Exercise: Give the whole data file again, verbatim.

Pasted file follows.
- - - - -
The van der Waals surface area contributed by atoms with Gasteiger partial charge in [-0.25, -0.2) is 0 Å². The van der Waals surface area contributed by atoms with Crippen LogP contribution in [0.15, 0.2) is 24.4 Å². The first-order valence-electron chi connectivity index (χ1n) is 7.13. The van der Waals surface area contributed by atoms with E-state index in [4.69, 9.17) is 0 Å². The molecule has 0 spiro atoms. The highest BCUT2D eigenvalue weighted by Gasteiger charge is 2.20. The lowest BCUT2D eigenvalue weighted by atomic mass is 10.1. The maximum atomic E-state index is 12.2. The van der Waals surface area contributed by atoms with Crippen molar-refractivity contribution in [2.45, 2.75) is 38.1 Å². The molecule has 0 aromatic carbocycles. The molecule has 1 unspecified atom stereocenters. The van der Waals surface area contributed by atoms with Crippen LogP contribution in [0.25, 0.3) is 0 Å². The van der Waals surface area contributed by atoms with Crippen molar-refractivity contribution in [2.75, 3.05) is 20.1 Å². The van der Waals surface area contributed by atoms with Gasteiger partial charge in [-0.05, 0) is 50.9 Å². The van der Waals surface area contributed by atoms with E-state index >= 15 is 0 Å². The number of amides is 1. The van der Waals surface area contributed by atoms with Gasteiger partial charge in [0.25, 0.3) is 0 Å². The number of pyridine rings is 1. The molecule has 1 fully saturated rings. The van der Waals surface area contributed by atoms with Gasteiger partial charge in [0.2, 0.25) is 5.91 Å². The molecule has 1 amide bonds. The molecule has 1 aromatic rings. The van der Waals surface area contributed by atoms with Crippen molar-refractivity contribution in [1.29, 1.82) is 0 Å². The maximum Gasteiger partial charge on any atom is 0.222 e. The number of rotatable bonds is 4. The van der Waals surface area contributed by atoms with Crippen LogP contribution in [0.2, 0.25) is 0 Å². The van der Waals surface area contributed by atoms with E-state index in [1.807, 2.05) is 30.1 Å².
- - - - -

The van der Waals surface area contributed by atoms with Gasteiger partial charge in [-0.25, -0.2) is 0 Å². The van der Waals surface area contributed by atoms with Crippen LogP contribution in [0.15, 0.2) is 24.4 Å². The first-order valence-electron chi connectivity index (χ1n) is 7.13. The van der Waals surface area contributed by atoms with E-state index in [4.69, 9.17) is 0 Å². The molecule has 0 spiro atoms. The highest BCUT2D eigenvalue weighted by Gasteiger charge is 2.20. The lowest BCUT2D eigenvalue weighted by atomic mass is 10.1. The maximum atomic E-state index is 12.2. The van der Waals surface area contributed by atoms with Crippen molar-refractivity contribution in [2.45, 2.75) is 38.1 Å². The molecule has 0 aromatic carbocycles. The molecule has 1 unspecified atom stereocenters. The van der Waals surface area contributed by atoms with Crippen LogP contribution in [0.25, 0.3) is 0 Å². The van der Waals surface area contributed by atoms with Crippen molar-refractivity contribution in [2.75, 3.05) is 20.1 Å². The van der Waals surface area contributed by atoms with Gasteiger partial charge in [-0.05, 0) is 50.9 Å². The van der Waals surface area contributed by atoms with E-state index >= 15 is 0 Å². The number of amides is 1. The van der Waals surface area contributed by atoms with Gasteiger partial charge in [0.25, 0.3) is 0 Å². The number of pyridine rings is 1. The molecule has 1 fully saturated rings. The van der Waals surface area contributed by atoms with Gasteiger partial charge in [0.2, 0.25) is 5.91 Å². The molecule has 1 amide bonds. The molecule has 1 aromatic rings. The van der Waals surface area contributed by atoms with Crippen molar-refractivity contribution in [1.29, 1.82) is 0 Å². The maximum Gasteiger partial charge on any atom is 0.222 e. The number of rotatable bonds is 4. The van der Waals surface area contributed by atoms with Crippen LogP contribution in [0.2, 0.25) is 0 Å². The van der Waals surface area contributed by atoms with E-state index in [1.807, 2.05) is 30.1 Å².